More years ago than I would like to admit, I was speaking to a Protestant friend from college about St. Paul’s teachings on the Eucharist in 1 Corinthians. I read her the passage in which Paul warns against profaning the Eucharist by receiving unworthily (1 Cor. 11:23-29):
For I received from the Lord what I also delivered to you, that the Lord Jesus on the night when he was betrayed took bread, and when he had given thanks, he broke it, and said, “This is my body which is for you. Do this in remembrance of me.” In the same way also the cup, after supper, saying, “This cup is the new covenant in my blood. Do this, as often as you drink it, in remembrance of me.” For as often as you eat this bread and drink the cup, you proclaim the Lord’s death until he comes.
Whoever, therefore, eats the bread or drinks the cup of the Lord in an unworthy manner will be guilty of profaning the body and blood of the Lord. Let a man examine himself, and so eat of the bread and drink of the cup. For any one who eats and drinks without discerning the body eats and drinks judgment upon himself.
I had been bowled over by the clarity of the passage. If the Eucharist were a mere symbol, why would he so gravely warn against the risk of profaning the actual “body and blood of the Lord”? My friend, reading this exact same passage, had come to an opposite conclusion: “if the Eucharist is really the Body of Christ, why does St. Paul continue to refer to it as ‘the bread‘?” What seemed to me obviously a reference to Jesus, the Bread of Life, just as obviously seemed to her to be about literal bread.
So how do we know how to read this passage? One answer would be to look to how the early Church understood things. If nobody in the first few centuries of the Church read the Biblical teaching on the Eucharist in the way that you do, how likely is it that you’re right and all of them are wrong? How bad of a job would the Apostles have had to have done to leave a Church in which nobody understands the basic teachings of Christianity?
But there’s another way to approach this question, too, which is to let Scripture interpret Scripture. Shortly before this passage from 1 Corinthians, St. Paul says (1 Cor. 10:16-17):
The cup of blessing which we bless, is it not a participation in the blood of Christ? The bread which we break, is it not a participation in the body of Christ? Because there is one bread, we who are many are one body, for we all partake of the one bread.
I’ve previously mentioned a fascinating trifold comparison that St. Paul makes between:
- Pagans, who become “partners with demons” by offering food and drink to idols, and then eating and drinking that sacrificial food and drink (“the cup of demons” ), taken from the altar, which he calls “the table of demons” (1 Cor. 10:19-21);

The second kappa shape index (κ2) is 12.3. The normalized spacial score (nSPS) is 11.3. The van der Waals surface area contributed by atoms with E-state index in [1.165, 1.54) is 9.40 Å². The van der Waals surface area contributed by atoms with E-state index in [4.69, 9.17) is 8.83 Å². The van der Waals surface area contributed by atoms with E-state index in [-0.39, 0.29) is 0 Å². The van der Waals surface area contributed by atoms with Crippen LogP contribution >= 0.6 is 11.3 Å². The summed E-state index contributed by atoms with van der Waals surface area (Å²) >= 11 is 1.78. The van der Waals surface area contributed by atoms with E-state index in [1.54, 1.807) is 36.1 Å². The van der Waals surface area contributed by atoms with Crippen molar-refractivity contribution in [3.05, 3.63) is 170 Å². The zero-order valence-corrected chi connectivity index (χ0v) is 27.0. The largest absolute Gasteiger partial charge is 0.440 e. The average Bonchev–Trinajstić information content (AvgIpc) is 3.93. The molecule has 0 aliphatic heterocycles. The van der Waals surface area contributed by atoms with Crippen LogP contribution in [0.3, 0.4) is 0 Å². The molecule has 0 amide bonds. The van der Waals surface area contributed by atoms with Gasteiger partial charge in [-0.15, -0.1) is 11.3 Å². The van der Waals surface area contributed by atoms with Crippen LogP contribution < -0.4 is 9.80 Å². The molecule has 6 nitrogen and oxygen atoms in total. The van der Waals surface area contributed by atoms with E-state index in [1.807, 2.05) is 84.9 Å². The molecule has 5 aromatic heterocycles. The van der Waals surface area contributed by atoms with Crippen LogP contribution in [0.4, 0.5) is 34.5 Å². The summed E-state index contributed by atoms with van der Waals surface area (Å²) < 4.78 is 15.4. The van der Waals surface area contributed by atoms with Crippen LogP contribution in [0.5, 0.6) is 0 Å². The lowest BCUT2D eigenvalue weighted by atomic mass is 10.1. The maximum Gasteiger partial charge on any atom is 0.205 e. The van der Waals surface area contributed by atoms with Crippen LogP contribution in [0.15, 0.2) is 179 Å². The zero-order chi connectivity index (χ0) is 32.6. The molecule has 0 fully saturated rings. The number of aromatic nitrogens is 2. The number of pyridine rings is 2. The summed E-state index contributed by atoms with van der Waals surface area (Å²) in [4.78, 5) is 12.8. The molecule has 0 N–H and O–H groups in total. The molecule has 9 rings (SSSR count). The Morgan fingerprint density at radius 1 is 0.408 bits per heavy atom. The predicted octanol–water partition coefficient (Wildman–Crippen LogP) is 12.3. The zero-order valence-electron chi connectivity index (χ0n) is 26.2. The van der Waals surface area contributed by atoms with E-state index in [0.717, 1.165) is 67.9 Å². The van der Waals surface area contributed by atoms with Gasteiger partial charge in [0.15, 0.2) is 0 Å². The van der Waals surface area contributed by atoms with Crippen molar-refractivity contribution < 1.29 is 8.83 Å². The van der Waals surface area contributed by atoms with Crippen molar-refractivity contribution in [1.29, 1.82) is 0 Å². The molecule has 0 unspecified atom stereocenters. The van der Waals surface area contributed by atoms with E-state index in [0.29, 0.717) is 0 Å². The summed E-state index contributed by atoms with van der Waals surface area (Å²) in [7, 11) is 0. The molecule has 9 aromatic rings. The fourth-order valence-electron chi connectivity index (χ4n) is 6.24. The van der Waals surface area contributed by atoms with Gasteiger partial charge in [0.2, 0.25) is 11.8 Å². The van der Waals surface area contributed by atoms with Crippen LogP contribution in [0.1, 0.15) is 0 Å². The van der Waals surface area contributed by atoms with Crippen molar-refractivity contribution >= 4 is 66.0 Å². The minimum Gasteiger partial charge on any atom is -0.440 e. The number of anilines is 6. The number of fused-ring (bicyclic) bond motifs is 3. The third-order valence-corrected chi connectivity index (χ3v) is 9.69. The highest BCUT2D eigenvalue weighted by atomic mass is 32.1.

- Jews, who become who “partners in the altar” when they “eat the sacrifices” offered at the Temple (1 Cor. 10:18); and
- Christians, who “participate” in the Body and Blood of Christ by consuming the Eucharist, taken from the Eucharistic altar, which he calls the “table of the Lord.” He refers to the Chalice as the “cup of the Lord,” and a participation in His Blood. (1 Cor. 10:16-21)
This analogy only works if, like the pagan and Jewish examples, the Christian Eucharist is a ritual and sacrificial meal. Otherwise, what is Paul proving by these examples?
But there’s another dimension to this passage that I had never noticed until I read a commentary on it recently. The author (Cardinal Ratzinger, if memory serves) asks what we ought to make of the line, “we all partake of the one bread.” Like the line in 1 Corinthians 11, the interpretation question is whether “the one bread” (or “the one loaf”) refers to Jesus or literal bread. Or to put it differently, does Paul mean “the one bread” or “the one Bread”?
The commentary points out that Paul can’t mean that he, the Corinthians, and the rest of the Church are all one Body because they share a single loaf of bread. That would be obviously untrue. It’s not like some early Christian baker was preparing gigantic loaves of bread for every Christian on earth to share. In other words, Paul can’t mean what my friend understood him to mean, because that reading just isn’t true. Rather, he clearly means that Christians are one because they are sharers in Christ (cf. Hebrews 3:14), and sharers through the Eucharist.
The “one bread” in 1 Corinthians 10-11 is the one Bread, the Bread of Life, Jesus Christ. Read in that light, the passage is clearly teaching the Real Presence, which is why “any one who eats and drinks without discerning the body eats and drinks judgment upon himself” (1 Cor. 11:29).